“What’s the relation between a parish and a fire?”
“There is smoke involved in both.”
“Let’s see. How do you say ‘smoke’ in Armenian?”
“What about “parish”?”
“That is ծուխ (dzookh) too!”
“There you go.”
Words happen to have a literal and a figurative sense. In Classical Armenian, the word tzookh (dzookh, in Western Armenian pronunciation) literally meant “smoke,” but also acquired the figurative meaning “family, hearth, home,” since the smoke coming out of the chimney symbolizes the existence and the life of a family. There is a comparative example in the Farsi language: the word duda, meaning “chimney; family,” along with the pair dud (“smoke”) and dudman (“family, lineage”).
The English word “parish” is also related to the idea of house or dwelling. It comes from French paroisse, derived from paroecia, the Latin version of Greek paroikia (“sojourning”), which literally meant “beside the house” (para + oikos; the root oikos is also the one behind the English words “economy” and “ecology”).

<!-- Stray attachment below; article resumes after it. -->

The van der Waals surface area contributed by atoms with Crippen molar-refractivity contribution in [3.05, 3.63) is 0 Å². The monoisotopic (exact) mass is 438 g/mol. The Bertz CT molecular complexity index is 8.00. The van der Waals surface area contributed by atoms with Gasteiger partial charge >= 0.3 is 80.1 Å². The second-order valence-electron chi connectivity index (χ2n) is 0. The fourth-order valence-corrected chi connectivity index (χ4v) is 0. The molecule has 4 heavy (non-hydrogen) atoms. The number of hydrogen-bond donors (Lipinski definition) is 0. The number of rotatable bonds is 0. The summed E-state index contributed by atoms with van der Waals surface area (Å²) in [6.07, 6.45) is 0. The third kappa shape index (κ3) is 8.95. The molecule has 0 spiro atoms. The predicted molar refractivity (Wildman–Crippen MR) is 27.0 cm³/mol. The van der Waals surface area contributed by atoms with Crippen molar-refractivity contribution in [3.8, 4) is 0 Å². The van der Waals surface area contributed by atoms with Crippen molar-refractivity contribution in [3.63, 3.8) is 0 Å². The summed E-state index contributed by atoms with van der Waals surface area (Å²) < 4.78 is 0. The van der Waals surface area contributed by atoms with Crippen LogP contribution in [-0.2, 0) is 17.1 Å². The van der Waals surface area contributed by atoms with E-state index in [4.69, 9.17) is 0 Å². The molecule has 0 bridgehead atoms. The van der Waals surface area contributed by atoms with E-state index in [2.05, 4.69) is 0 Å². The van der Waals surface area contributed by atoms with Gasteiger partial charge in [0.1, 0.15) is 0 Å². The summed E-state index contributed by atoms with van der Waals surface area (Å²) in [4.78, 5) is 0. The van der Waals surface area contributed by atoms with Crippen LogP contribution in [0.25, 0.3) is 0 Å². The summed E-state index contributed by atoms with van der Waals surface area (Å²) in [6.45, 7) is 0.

The great linguist Hrachia Adjarian regarded tzookh as a loan from the Caucasian languages. He speculated that there had been a word *cux “smoke,” which has not survived, but from which descended words like cuxva in Georgian, meaning “sadness, sorrow,” with the figurative meaning of “smoke from the heart.” He pointed to the abovementioned word dud in Farsi, which does not mean just “smoke,” but also “sorrow.”
However, linguistics is a science, and science always relies on facts. The decipherment of the Hittite language, and Indo-European extinct language from Asia Minor (second millennium B.C.) brought a mountain of new material that was unknown in Adjarian’s time. One of his disciples, Gevorg Jahukian, another great expert in the history of Armenian language, has considered the word tzookh to have come from Hittite tuhhu-(ua)i (“smoke”). A phonetic change from t to tz would explain tzookh.
Having said all this, we have to move on to a synonym for “smoke” in Armenian, մուխ (mookh). The latter came from Proto-Indo-European *smukh, which derived from the root *smeukh. Does it ring a bell?
Indeed. The meaning of *smeukh would have been “smoke, to smoke.” There you have the source for the English word “smoke.”
Remember: linguistics is not… smoke and mirrors.